Monday, January 22, 2018
Health

A year after one triathlete saves another's life, the two will compete together

ST. PETERSBURG — At first, Teresa McCoy thought the man by the pool at last year's Meek & Mighty Triathlon was flirting.

"He told me that I missed my turn," said the 38-year-old triathlete. "I was talking to my friend and just kind of blew him off."

McCoy, whose race number was 96, was supposed to be swimming. Dave Laudano, No. 100, wanted to get started on his first triathlon.

She told him to go ahead. It was a decision that saved his life.

"I had been feeling kind of funny," Laudano said of the weeks preceding the event, which includes a 200-yard swim, 5.4-mile bike ride and 1-mile run.

"I kept having stomach problems while I was training. I just chalked it up to indigestion."

McCoy, a nurse in the cardiac department at Tampa General Hospital, in the past had completed Meek & Mighty. But she was in no rush.

"To be honest, I just wanted to race with my friend," she said. "Her number was 116 so I was waiting for her turn to go."

Laudano's race started well. The 41-year-old IT consultant breezed through the swim, then hopped on his bike. About 2½ miles in, he felt light-headed.

"Then I don't really remember what happened,'' he said. "I just went down."

St. Petersburg Police Officer Chris Dort and Sgt. Kevin Smith saw Laudano fall and went to help. Then McCoy, who should have started the race before Laudano, rolled up.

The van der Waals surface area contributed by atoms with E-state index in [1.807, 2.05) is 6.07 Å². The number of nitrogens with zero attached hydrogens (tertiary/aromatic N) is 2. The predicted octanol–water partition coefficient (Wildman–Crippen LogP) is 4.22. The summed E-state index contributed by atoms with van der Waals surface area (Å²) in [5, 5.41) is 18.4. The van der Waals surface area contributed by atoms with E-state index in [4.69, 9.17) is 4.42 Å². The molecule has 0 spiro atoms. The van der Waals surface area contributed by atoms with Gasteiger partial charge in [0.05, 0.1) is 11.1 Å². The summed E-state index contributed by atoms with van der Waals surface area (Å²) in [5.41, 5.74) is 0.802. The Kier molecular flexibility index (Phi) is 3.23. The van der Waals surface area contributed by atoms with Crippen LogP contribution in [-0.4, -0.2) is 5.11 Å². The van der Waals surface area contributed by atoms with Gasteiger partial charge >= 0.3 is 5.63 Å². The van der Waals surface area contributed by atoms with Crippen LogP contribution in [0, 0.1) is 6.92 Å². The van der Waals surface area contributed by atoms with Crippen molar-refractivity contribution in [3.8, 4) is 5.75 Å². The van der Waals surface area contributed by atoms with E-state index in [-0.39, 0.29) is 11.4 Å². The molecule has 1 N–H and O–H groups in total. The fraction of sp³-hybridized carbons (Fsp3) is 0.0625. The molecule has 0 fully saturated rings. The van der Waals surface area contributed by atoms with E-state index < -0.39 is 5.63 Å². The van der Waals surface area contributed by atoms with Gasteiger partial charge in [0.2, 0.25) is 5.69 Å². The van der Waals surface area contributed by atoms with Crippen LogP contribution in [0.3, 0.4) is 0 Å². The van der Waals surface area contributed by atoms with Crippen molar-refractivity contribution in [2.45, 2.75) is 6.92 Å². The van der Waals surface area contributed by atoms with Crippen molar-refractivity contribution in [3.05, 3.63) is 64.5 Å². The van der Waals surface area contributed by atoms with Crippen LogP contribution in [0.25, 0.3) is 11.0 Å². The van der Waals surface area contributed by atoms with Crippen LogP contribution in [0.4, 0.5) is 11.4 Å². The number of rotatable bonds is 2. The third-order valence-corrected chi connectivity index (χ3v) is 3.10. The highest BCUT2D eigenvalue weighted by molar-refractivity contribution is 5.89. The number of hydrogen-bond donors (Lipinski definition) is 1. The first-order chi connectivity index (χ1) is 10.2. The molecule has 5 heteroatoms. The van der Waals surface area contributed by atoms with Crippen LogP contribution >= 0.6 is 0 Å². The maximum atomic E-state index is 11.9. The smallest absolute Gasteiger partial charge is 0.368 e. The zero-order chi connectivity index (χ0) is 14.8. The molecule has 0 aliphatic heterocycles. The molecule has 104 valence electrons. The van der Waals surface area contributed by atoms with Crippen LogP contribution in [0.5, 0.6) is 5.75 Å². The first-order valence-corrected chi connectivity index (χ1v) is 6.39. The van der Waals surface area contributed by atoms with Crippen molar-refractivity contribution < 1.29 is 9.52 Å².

"As I rode by I yelled that I was a nurse and asked them if they needed help. They said yes, so I turned around and stopped."

McCoy realized this was the same man who had called to her at the pool. She got on her knees and felt for a pulse. Nothing.

"I knew right away that he was having a heart attack," said McCoy. "So I went to work."

The nurse began CPR and issued orders. The officers did as she instructed and radioed for backup. Officer Mark Williams was a few blocks away in his squad car, which had an automated external defibrillator that restarted Laudano's heart.

Laudano "came back right away and his legs started moving," recalled Williams. "He thought he was still cycling."

McCoy then hopped back on her bike and finished the race.

At Bayfront Medical Center, "they put two stents in my heart," Laudano said. He went on to have quintuple bypass surgery at Tampa General.

McCoy visited Laudano every day in intensive care, and became friends with his wife and family. Laudano also keeps in touch with the police officers who helped save his life.

Today, the two friends will be back in the lineup at the Meek & Mighty. "It's something I've got to go and do again,'' Laudano said. "This time I'm going to finish.''

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